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Fake Your “Transformation”

December 26, 2013

Weight LossDiet TalkExercise

Say, do you look at “Before and After” photos and tell yourself, “Wow, how amazing?”

Why don’t we look at one now:

2013-07-24-ADixonTransform1.jpg

Oh, amazing! What if I told you that this guy “transformed” in about an hour. Yeah, that’s right; and it isn’t even Photoshopped.

His name is Andrew Dixon and he is a personal trainer. He says he is upset with the fitness industry’s fake transformation and decided to do something about it:

I decided to take my own transformation photos to see what was possible with just a few easy tweaks. About six months ago I was around 185 pounds and about 16 percent body fat. I was feeling particularly bloated on the day, so I asked my girlfriend to take a before shot. I then shaved my head, face and chest and prepared for the after shot, which was about an hour after I took the before shot. I did a few push ups and chin ups, tweaked my bedroom lighting, sucked in, tightened my abs and BOOM! We got our after shot.

That’s it? Well shit, no wonder the fitness industry has “amazing” before and after photos — it’s an illusion. Personally, I never thought that these things might be faked. I mean, who would do that if their product truly worked? But now that I know, it kinda seems obvious. Why wouldn’t these companies do this?

Pretty much every other image that we see of celebrities or people have been screened and/or altered in some way: magazines, TV shows, movies, ads. There is quite a lot of money involved in the fitness business; Beachbody’s product P90X has made nearly $200 million alone. So the next time you see a “before and after,” ask yourself what did that photographer do to make that person look better.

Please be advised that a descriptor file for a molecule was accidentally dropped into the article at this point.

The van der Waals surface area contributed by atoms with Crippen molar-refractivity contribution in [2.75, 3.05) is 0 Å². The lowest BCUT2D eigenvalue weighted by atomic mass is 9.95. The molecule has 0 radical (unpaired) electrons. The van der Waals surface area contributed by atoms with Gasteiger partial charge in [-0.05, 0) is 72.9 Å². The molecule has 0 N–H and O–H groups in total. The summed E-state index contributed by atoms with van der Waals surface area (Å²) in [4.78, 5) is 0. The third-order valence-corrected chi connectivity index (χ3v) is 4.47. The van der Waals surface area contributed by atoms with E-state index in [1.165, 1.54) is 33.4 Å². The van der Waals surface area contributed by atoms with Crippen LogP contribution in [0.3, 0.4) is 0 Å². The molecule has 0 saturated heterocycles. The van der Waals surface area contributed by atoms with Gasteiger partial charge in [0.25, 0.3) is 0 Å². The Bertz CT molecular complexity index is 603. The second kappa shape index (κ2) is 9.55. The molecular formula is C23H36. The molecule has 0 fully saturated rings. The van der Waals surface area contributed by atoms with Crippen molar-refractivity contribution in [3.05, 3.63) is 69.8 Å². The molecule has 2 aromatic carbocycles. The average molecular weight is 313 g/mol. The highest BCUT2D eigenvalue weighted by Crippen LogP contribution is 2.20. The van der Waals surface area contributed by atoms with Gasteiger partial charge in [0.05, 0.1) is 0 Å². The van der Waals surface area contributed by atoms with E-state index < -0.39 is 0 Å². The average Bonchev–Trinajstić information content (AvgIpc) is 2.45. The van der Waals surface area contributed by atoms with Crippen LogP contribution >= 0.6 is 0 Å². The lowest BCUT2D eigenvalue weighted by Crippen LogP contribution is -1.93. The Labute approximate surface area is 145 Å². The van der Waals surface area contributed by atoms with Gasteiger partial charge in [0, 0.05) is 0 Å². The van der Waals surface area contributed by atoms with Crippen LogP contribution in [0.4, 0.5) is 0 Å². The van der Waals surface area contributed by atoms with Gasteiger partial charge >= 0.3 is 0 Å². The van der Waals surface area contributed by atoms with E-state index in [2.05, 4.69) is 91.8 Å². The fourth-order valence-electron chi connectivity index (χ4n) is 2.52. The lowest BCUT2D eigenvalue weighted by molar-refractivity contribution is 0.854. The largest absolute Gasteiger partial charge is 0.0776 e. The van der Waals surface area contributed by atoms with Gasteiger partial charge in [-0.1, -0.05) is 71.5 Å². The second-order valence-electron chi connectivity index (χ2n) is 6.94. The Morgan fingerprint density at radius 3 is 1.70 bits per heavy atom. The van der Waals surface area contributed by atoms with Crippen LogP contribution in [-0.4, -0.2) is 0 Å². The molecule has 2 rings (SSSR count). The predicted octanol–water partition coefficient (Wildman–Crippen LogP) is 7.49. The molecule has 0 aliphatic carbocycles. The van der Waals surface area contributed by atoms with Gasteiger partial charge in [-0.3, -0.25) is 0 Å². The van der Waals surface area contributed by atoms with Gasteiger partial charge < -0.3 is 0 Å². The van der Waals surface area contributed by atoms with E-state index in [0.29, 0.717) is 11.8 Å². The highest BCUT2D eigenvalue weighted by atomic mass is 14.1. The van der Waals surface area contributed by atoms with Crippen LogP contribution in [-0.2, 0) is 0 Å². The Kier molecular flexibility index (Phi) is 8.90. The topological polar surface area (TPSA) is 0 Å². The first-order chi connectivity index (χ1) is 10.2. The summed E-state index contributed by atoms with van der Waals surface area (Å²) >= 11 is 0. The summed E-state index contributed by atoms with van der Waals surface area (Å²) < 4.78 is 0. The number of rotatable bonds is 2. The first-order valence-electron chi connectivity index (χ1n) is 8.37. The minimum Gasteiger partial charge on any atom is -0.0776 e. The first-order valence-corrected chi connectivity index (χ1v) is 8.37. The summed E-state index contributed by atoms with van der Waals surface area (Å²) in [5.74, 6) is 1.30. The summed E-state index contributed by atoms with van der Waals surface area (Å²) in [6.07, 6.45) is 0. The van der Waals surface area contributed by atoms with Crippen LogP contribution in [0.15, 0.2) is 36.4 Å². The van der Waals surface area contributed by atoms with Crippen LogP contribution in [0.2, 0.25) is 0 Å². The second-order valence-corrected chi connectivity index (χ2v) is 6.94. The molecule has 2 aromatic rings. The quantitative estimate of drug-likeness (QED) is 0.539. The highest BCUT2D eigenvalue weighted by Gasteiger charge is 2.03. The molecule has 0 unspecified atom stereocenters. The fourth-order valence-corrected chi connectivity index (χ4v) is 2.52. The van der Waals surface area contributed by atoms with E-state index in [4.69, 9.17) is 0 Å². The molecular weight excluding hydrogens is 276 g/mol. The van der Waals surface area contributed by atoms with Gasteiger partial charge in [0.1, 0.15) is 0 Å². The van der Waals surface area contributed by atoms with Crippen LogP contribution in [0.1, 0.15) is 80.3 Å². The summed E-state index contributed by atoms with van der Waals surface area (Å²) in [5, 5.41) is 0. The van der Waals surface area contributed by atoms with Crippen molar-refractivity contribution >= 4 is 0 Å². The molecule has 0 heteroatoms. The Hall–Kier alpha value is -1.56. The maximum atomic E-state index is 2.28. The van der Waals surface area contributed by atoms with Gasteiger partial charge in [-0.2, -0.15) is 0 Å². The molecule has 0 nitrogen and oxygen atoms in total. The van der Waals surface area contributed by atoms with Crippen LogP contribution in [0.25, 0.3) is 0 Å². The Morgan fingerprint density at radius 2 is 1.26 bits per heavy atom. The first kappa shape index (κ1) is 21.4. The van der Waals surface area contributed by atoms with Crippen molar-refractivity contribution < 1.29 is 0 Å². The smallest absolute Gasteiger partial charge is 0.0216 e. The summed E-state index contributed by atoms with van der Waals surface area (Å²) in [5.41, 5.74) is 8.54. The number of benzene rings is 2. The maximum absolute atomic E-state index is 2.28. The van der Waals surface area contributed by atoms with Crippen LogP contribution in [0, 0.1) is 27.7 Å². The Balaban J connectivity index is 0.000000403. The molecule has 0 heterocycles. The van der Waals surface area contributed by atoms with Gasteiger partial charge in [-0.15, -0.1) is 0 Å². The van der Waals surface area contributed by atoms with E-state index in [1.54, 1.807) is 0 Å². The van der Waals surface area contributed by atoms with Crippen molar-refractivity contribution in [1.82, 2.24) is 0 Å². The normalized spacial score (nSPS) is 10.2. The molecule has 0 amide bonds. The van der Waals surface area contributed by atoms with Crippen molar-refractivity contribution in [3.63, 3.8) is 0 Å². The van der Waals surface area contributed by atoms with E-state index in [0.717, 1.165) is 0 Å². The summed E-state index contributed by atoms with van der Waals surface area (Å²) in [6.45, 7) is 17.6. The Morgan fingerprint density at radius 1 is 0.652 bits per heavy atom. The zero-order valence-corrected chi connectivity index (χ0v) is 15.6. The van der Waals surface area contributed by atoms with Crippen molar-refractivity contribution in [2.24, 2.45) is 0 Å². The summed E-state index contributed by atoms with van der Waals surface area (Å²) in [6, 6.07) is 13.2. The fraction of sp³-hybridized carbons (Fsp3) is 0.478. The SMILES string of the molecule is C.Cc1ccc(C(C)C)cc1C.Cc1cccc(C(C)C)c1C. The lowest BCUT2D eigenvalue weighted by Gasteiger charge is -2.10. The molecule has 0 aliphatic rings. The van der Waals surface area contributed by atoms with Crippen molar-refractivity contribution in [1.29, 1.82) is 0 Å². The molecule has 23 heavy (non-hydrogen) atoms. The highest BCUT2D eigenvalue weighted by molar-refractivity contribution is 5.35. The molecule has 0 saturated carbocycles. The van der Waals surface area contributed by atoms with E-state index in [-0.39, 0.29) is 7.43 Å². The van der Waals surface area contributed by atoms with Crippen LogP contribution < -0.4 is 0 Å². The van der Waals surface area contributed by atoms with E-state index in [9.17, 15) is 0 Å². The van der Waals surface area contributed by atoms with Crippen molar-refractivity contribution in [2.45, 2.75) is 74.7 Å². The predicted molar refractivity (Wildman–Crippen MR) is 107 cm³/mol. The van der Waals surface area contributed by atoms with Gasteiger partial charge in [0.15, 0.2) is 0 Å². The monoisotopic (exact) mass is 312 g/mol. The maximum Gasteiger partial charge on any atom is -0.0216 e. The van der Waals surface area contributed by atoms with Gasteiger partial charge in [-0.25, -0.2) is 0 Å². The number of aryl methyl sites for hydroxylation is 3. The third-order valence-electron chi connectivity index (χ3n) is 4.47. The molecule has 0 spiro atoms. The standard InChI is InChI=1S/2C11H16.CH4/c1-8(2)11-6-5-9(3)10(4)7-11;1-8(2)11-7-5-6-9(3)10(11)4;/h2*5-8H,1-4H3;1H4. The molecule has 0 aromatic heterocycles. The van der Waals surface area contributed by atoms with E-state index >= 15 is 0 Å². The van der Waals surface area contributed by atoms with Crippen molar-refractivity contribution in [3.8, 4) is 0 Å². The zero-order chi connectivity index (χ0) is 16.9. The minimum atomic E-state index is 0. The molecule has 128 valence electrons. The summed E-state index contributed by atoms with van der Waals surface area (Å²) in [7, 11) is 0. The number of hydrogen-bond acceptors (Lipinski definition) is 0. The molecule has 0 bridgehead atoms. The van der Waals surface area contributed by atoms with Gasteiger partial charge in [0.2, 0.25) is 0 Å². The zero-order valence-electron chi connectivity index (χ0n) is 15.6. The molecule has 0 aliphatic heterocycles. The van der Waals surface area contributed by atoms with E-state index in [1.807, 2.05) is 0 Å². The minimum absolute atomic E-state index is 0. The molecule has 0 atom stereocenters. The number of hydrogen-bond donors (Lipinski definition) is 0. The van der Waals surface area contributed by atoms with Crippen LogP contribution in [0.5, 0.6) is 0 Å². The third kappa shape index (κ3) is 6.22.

Bonus: All over those two Huffington Post articles — to the sides, on the bottoms and also the suggested articles — there are “transformation” photos and articles like “Kim On Her Way to Regaining Figure” and “EXCLUSIVE: Spencer Matthews and his kangaroo diet!” (Kangaroos? Well I guess they could be tasty…)

Kitsune Yokai

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5 Comments leave one →
  1. Twistie permalink
    December 26, 2013 10:09 am

    I actually figured out a lot of those ‘before and after’ pics were bogus when I was a kid reading my mom’s women’s magazines back in the seventies.

    Every one had a couple ads in the back for some miracle weight loss pill, potion, or exercise machine complete with before and after photos of a satisfied customer. What’s more, they posted the measurements alongside the pics.

    In each and every one of them, the before picture showed the woman standing at a slump, head down, shoulders hunched, and frowning with her hair in her face facing the camera. Every after picture showed that same woman in a side view standing on her tip-toes, hair carefully styled, fully made up, grinning like a loon. Even my eight-her-old eyes could see the ‘difference’ wasn’t about weight but mostly about stance and makeup.